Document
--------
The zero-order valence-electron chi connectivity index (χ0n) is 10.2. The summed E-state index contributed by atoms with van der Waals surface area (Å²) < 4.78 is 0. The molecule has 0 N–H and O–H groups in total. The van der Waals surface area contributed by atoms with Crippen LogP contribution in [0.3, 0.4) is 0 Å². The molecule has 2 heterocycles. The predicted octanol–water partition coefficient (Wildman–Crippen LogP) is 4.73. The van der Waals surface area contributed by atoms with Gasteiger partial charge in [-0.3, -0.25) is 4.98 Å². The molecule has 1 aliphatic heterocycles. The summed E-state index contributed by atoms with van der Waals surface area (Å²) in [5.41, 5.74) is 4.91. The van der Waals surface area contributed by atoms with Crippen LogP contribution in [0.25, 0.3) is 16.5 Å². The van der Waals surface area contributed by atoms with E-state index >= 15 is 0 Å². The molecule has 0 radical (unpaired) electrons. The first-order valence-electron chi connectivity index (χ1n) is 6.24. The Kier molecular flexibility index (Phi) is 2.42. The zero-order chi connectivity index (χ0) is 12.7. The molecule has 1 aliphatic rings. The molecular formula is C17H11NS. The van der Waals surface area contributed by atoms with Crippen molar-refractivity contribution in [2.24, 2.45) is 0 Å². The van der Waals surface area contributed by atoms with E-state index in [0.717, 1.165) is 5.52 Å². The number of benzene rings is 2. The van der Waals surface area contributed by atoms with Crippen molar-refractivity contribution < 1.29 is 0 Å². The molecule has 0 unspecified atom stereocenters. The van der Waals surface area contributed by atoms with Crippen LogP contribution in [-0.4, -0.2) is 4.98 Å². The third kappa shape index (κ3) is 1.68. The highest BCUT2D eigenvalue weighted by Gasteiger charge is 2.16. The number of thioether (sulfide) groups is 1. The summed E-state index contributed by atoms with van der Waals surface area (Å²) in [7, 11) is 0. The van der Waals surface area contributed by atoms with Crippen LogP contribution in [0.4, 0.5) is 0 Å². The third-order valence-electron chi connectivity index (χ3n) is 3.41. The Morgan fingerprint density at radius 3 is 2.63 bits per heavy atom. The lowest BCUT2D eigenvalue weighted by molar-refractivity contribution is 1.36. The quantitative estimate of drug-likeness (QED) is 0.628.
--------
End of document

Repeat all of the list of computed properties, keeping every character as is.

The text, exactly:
The zero-order valence-electron chi connectivity index (χ0n) is 10.2. The summed E-state index contributed by atoms with van der Waals surface area (Å²) < 4.78 is 0. The molecule has 0 N–H and O–H groups in total. The van der Waals surface area contributed by atoms with Crippen LogP contribution in [0.3, 0.4) is 0 Å². The molecule has 2 heterocycles. The predicted octanol–water partition coefficient (Wildman–Crippen LogP) is 4.73. The van der Waals surface area contributed by atoms with Gasteiger partial charge in [-0.3, -0.25) is 4.98 Å². The molecule has 1 aliphatic heterocycles. The summed E-state index contributed by atoms with van der Waals surface area (Å²) in [5.41, 5.74) is 4.91. The van der Waals surface area contributed by atoms with Crippen LogP contribution in [0.25, 0.3) is 16.5 Å². The van der Waals surface area contributed by atoms with E-state index >= 15 is 0 Å². The molecule has 0 radical (unpaired) electrons. The first-order valence-electron chi connectivity index (χ1n) is 6.24. The Kier molecular flexibility index (Phi) is 2.42. The zero-order chi connectivity index (χ0) is 12.7. The molecule has 1 aliphatic rings. The molecular formula is C17H11NS. The van der Waals surface area contributed by atoms with Crippen molar-refractivity contribution in [2.24, 2.45) is 0 Å². The van der Waals surface area contributed by atoms with E-state index in [0.717, 1.165) is 5.52 Å². The number of benzene rings is 2. The van der Waals surface area contributed by atoms with Crippen molar-refractivity contribution < 1.29 is 0 Å². The molecule has 0 unspecified atom stereocenters. The van der Waals surface area contributed by atoms with Crippen LogP contribution in [-0.4, -0.2) is 4.98 Å². The third kappa shape index (κ3) is 1.68. The highest BCUT2D eigenvalue weighted by Gasteiger charge is 2.16. The number of thioether (sulfide) groups is 1. The summed E-state index contributed by atoms with van der Waals surface area (Å²) in [7, 11) is 0. The van der Waals surface area contributed by atoms with Crippen LogP contribution in [0.4, 0.5) is 0 Å². The third-order valence-electron chi connectivity index (χ3n) is 3.41. The Morgan fingerprint density at radius 3 is 2.63 bits per heavy atom. The lowest BCUT2D eigenvalue weighted by molar-refractivity contribution is 1.36. The quantitative estimate of drug-likeness (QED) is 0.628.